Media Perspective: Web future debate shows the limits of corporate blogging

There are two moments that might represent "the birth of the worldwide web". In 1989, when Tim Berners-Lee invented the idea of links connecting documents on a network, or 1993, and the introduction of the first graphical web browser.

And now, some 19 or 15 years later, it's done. It feels baked, like we know what the web's going to be like from now on.

Obviously it'll get better and ideas such as the Semantic Web will be hugely transformative, but we can roughly imagine how that'll work. Which makes it an ideal time for a book to emerge that discusses the worldwide web as a mature medium: with neither wild and crazy optimism nor run-for-the-hills Luddism.

Such a book is Here Comes Everybody by Clay Shirky. It's out this week, and you really should get yourself a copy.

Mr Shirky points out some of the things that the web has enabled, such as the way that making it ridiculously easy for people to find others, with similar interests, has created new kinds of communities. Or the way in which the web has lowered all kinds of organisational transaction costs so that tiny contributions from lots of people can be aggregated into a significant collective achievement (the development of Linux might be a good example of that).

So far, so Utopian. And all rather marvellous and exciting. But Mr Shirky also talks about some of the limits of these "interactive" technologies: the human limits, not the technological ones.

He's especially good on the promise of "conversational media". A blog is an extraordinarily good way to share and talk with all sorts of people, it's a fantastic corporate communications tool, but, as Mr Shirky writes, there are cognitive limits to blogging.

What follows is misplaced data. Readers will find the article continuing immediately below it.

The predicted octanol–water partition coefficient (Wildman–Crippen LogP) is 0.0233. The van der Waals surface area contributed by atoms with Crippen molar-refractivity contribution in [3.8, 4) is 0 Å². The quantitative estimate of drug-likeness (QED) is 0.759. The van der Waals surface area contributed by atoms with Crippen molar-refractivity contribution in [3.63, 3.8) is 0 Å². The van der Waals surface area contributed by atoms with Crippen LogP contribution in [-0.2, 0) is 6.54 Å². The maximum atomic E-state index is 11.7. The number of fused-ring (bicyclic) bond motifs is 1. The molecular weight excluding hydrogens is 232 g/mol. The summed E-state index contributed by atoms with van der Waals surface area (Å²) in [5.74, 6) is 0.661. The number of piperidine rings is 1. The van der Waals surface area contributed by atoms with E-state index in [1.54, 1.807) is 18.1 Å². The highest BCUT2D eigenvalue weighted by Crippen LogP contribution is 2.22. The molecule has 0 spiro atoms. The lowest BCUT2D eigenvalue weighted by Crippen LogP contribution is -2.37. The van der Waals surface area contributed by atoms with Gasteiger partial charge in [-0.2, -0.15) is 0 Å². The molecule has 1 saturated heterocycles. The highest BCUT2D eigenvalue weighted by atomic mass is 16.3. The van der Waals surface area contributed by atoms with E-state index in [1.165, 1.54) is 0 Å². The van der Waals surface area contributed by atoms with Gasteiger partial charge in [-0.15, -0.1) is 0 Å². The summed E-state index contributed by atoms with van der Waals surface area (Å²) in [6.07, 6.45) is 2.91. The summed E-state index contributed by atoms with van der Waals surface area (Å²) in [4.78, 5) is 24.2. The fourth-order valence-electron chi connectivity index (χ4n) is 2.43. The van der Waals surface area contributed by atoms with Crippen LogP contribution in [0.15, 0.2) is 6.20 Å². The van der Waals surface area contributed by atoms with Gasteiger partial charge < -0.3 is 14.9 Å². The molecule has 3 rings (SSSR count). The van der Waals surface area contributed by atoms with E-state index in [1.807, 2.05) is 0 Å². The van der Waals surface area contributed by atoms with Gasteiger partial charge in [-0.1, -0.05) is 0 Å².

The technology might allow thousands of people to read and comment on a blog, but, at some point, all that conversation is too much for any one single individual to manage, and blogging turns into a broadcast medium. Which is not an excuse for you all to throw up your hands and abandon your blog plans - they're still hugely valuable ways to talk to your customers. It's just that the idea of a single, centralised corporate blog is probably impractical if you think you'd ever like it to be popular.

The better idea is to learn from Microsoft and allow dozens, or hundreds or thousands, of your people to start blogs, so that all the conversations can be an appropriate size, and your business can talk naturally to as many people who'd like to join in.

It's an exciting, but scary, possibility. It means trusting all your employees to talk on behalf of your business, or it means not being able to keep up with the conversation your customers are having about you.

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